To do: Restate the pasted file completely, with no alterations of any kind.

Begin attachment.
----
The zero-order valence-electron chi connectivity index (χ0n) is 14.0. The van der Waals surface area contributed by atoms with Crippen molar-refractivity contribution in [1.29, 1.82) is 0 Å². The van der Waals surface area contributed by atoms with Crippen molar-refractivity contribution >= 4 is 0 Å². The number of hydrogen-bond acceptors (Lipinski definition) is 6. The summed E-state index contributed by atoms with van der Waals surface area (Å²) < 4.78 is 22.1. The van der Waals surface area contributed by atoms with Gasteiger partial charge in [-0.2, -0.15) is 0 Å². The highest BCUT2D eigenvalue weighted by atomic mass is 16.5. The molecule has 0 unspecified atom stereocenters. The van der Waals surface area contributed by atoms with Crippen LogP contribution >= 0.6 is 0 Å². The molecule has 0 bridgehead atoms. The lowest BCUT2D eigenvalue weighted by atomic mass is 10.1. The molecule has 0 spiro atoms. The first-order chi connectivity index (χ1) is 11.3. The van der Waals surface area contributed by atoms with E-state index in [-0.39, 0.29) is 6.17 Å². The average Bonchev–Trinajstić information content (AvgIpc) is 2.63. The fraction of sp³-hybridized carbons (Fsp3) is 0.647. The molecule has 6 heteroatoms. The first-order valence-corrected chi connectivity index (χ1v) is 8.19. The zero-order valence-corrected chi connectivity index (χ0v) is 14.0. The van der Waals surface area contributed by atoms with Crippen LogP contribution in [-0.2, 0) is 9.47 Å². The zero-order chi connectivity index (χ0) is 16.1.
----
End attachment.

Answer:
The zero-order valence-electron chi connectivity index (χ0n) is 14.0. The van der Waals surface area contributed by atoms with Crippen molar-refractivity contribution in [1.29, 1.82) is 0 Å². The van der Waals surface area contributed by atoms with Crippen molar-refractivity contribution >= 4 is 0 Å². The number of hydrogen-bond acceptors (Lipinski definition) is 6. The summed E-state index contributed by atoms with van der Waals surface area (Å²) < 4.78 is 22.1. The van der Waals surface area contributed by atoms with Gasteiger partial charge in [-0.2, -0.15) is 0 Å². The highest BCUT2D eigenvalue weighted by atomic mass is 16.5. The molecule has 0 unspecified atom stereocenters. The van der Waals surface area contributed by atoms with Crippen LogP contribution >= 0.6 is 0 Å². The molecule has 0 bridgehead atoms. The lowest BCUT2D eigenvalue weighted by atomic mass is 10.1. The molecule has 0 spiro atoms. The first-order chi connectivity index (χ1) is 11.3. The van der Waals surface area contributed by atoms with E-state index in [-0.39, 0.29) is 6.17 Å². The average Bonchev–Trinajstić information content (AvgIpc) is 2.63. The fraction of sp³-hybridized carbons (Fsp3) is 0.647. The molecule has 6 heteroatoms. The first-order valence-corrected chi connectivity index (χ1v) is 8.19. The zero-order valence-corrected chi connectivity index (χ0v) is 14.0. The van der Waals surface area contributed by atoms with Crippen LogP contribution in [-0.2, 0) is 9.47 Å². The zero-order chi connectivity index (χ0) is 16.1.